As many many other women find, when you become a parent you kind of loose your identity with it. I’d lost my sense of style, opting for comfy and easy. This came with the lack of time I had to get ready and also the fact that dragging 3 kids around a shopping mall is like the worst kind of hell! My body had changed shape, which I wasn’t comfortable with at all. I didn’t know how to dress or what clothes I liked. My makeup was thrown on with the same colour palate in the same way, day in day out.
Like many other women (and men), I seemed to hang onto the whole concept of ‘when I’m skinnier/in better shape I’ll be happier/I’ll be able to wear nicer clothes’ etc etc. It’s then you realise that you’re actually living for a day which may never actually materialise and missing out on life whilst you do. How many of us have dodged photos of ourselves with our children because we don’t like the way we look in photos only to find that there is a distinct lack of photos of us with our children? What are we teaching our children? Do we want our children being drawn into the duck pout generation?
James is a paediatric nurse too (we met over hospital corners when we were students but that’s another story!) and has always worked in child and adolescent mental health. Since James qualified he had a special interest in eating disorders. One of James’ roles was the Eating Disorder Specialist Nurse at Great Ormand Street Hospital for some time. During this time James would see children (mostly girls) as young as 7 years of age in his clinics who had developed eating disorders. James is now the Director of an Eating Disorder service where we live and receives referrals from around the country.
The thought of my children being burdened with such an illness is too much to think about. Eating disorders happen for a number of reasons; life changing events, media and research now is showing that there may even be a predisposition to developing a disorder (see I do listen James!). Often, it’s an amalgamation of all of these clashing at one time.
So at the age of 40 I made a conscious effort to not place so much stock in the things that really, when you think about it, have no importance in life. My hair is getting whiter so I started dying it to cover it up. But I wasn’t really dying it because I wanted to, it was because I thought I ought to. Why? I have no idea. I actually don’t really have any beef with my hair changing colour, it’s only natural after all – so I stopped dying it. James laughed at me when I told him that I had bought dental floss as part of my ‘looking after myself at 40’ regime! I couldn’t remember the last time I had bought new make up or took care of my skin (I always slept in my makeup – shock horror!).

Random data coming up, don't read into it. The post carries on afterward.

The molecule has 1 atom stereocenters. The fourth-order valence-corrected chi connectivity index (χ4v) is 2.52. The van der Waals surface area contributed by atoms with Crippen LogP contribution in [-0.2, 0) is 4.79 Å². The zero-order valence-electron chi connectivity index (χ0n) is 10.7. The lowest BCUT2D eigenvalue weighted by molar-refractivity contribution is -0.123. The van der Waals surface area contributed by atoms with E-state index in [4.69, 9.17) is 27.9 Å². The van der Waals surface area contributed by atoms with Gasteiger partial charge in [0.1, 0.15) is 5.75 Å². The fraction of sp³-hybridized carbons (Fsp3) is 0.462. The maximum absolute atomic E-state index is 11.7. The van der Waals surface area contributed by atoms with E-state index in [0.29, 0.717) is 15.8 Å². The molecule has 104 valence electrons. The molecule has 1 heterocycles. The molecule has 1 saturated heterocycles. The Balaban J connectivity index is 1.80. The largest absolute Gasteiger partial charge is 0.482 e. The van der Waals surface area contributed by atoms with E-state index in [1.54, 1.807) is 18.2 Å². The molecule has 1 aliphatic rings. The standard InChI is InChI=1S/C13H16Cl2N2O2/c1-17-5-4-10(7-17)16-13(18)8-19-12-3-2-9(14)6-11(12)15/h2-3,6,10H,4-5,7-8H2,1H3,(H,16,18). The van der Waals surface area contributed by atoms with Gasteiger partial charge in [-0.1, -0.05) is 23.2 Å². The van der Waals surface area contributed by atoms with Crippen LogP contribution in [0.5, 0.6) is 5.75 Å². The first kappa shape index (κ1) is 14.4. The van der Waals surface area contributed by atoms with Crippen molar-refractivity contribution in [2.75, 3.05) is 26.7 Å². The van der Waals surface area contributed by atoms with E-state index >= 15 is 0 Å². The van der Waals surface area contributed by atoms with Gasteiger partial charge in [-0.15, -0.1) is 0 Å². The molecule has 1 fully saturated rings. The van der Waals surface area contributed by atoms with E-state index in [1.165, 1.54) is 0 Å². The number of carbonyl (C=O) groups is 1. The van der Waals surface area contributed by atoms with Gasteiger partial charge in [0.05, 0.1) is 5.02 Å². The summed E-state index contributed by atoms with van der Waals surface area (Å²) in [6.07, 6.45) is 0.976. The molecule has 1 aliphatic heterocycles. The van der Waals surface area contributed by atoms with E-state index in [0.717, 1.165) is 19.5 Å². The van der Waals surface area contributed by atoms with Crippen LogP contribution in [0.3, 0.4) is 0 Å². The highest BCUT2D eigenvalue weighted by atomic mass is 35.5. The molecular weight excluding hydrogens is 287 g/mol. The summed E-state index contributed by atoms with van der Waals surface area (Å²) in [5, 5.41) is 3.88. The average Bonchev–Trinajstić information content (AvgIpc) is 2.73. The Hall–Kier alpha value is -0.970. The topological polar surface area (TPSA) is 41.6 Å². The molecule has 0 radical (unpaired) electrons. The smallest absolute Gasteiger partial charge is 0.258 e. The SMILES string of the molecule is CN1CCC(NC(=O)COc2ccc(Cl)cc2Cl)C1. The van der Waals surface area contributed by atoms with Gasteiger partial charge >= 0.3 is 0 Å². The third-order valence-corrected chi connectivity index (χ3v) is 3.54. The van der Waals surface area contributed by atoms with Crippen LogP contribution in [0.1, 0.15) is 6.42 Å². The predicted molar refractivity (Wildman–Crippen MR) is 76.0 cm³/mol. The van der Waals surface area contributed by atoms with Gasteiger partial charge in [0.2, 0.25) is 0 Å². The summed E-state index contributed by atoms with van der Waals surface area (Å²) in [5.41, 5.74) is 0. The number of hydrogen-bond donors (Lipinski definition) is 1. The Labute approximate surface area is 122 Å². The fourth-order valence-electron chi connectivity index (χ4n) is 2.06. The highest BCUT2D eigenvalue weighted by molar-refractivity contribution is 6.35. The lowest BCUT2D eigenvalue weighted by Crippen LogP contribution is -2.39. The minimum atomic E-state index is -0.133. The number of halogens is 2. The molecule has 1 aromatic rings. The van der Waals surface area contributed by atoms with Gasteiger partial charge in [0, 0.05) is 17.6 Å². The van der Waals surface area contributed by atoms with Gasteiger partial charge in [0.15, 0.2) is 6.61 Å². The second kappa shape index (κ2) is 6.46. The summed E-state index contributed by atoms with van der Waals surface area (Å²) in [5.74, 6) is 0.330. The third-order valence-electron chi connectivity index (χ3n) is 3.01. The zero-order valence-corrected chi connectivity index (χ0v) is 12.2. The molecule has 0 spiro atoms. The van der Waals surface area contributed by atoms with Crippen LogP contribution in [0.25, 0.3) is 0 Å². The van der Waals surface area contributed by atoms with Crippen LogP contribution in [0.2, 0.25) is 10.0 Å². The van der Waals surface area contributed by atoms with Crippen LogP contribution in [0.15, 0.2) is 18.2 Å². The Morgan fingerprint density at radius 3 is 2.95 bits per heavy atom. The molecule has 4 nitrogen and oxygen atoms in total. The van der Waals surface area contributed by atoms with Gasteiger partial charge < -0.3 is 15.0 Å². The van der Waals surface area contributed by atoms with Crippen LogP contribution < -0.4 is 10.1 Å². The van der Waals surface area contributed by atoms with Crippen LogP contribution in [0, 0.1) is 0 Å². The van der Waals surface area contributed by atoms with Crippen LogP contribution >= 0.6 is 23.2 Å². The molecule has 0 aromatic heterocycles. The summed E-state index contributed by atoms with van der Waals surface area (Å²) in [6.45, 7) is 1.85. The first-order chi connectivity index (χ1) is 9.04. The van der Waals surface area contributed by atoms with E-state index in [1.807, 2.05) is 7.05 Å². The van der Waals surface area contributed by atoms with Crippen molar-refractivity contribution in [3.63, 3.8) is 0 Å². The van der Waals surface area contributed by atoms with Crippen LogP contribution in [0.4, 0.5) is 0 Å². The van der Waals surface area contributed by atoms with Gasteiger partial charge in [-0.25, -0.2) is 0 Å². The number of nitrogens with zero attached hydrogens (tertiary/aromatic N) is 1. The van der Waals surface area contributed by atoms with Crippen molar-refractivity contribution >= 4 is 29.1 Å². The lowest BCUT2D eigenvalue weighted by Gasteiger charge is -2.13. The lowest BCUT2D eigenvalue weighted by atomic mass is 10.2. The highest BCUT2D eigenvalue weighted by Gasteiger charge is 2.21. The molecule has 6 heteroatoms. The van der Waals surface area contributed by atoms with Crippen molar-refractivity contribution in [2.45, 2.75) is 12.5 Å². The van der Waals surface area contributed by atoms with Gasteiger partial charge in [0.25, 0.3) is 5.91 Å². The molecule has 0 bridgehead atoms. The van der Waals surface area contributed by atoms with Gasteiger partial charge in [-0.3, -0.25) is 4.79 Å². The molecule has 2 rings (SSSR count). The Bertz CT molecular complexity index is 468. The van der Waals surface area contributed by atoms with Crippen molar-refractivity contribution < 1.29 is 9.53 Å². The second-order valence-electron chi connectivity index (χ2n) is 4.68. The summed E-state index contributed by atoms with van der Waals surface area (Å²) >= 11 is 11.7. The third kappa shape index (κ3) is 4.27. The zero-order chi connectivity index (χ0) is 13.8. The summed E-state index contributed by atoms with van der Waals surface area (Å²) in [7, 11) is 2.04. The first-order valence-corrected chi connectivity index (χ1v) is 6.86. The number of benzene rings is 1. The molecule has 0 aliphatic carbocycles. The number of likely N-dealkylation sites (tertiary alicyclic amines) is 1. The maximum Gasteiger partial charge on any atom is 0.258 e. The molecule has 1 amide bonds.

I was a slim teenager and 20 something but when I approached my 30’s I started putting on weight. I as able to eat what I wanted and not have to think about it when I was younger and all of a sudden that didn’t seem to be the case. So I hated the way I looked, I wasn’t ‘me’ anymore I was ‘supposed’ to be a size 8 and instead I was a size 12. I kept thinking that I’d buy the clothes I wanted when I was thinner again and then I’d be happy with the way I was. This carried on until I approached 40. I realised that I didn’t want Mabel (or our boys) growing up feeling the same way. I didn’t want the children to think that they would be a better and more valuable as a person when they reached a certain goal, whatever that may be.
At home we talk about being healthy. We don’t talk about weight or size but we talk about what our body needs for fuel. We don’t outlaw sweets and chocolate and we don’t refer to food as being ‘bad’ or ‘good’. We talk about the fact that our body needs everything in moderation to keep us healthy. We also try to place more value in the personality traits which make them them. We don’t place value in looks or appearance but on things like being kind, helpful and funny. We really don’t want our children growing up in a time where more and more value is placed on looks. Mabel has her own quirky style. She doesn’t like dresses or skirts and when it comes to parties her friends usually wear party dresses but Mabel favours a pair of trousers, a checked shirt and a hoodie. You see Mabel doesn’t worry about what her friends will be wearing, she wants to wear what she wants. I absolutely love that about her and I want that to continue.
It’s not easy changing the habits of thinking that thinner or younger are the things that we need to hold dear. I still question whether I should be a different size or whether other people notice my ever aging white hair. But heck, life is too short. Let’s not worry about what other people think, if they don’t like it then chuff off! We all need to take note of the ‘Mabels’ in life!
Live the life you want now, you are the best you RIGHT NOW!
#bodyimage #turning40 #selflove #ed #blogger